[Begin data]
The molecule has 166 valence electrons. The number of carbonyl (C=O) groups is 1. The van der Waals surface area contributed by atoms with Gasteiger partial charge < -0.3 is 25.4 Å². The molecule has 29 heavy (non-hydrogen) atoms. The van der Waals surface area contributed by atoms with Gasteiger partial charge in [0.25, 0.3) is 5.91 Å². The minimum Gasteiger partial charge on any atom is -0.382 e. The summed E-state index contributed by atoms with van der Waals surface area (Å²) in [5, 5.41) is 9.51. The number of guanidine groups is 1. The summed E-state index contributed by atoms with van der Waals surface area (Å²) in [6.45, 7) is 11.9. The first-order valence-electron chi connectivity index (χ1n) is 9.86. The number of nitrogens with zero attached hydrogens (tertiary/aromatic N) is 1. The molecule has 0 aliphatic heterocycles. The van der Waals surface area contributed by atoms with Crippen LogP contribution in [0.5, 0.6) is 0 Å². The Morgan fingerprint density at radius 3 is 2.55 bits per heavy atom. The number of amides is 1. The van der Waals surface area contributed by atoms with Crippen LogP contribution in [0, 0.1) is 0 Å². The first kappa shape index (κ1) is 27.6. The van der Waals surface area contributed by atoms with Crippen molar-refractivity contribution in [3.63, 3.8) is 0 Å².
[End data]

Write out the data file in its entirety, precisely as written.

The molecule has 166 valence electrons. The number of carbonyl (C=O) groups is 1. The van der Waals surface area contributed by atoms with Gasteiger partial charge < -0.3 is 25.4 Å². The molecule has 29 heavy (non-hydrogen) atoms. The van der Waals surface area contributed by atoms with Gasteiger partial charge in [0.25, 0.3) is 5.91 Å². The minimum Gasteiger partial charge on any atom is -0.382 e. The summed E-state index contributed by atoms with van der Waals surface area (Å²) in [5, 5.41) is 9.51. The number of guanidine groups is 1. The summed E-state index contributed by atoms with van der Waals surface area (Å²) in [6.45, 7) is 11.9. The first-order valence-electron chi connectivity index (χ1n) is 9.86. The number of nitrogens with zero attached hydrogens (tertiary/aromatic N) is 1. The molecule has 0 aliphatic heterocycles. The van der Waals surface area contributed by atoms with Crippen LogP contribution in [0.5, 0.6) is 0 Å². The Morgan fingerprint density at radius 3 is 2.55 bits per heavy atom. The number of amides is 1. The van der Waals surface area contributed by atoms with Crippen LogP contribution in [0, 0.1) is 0 Å². The first kappa shape index (κ1) is 27.6. The van der Waals surface area contributed by atoms with Crippen molar-refractivity contribution in [3.63, 3.8) is 0 Å².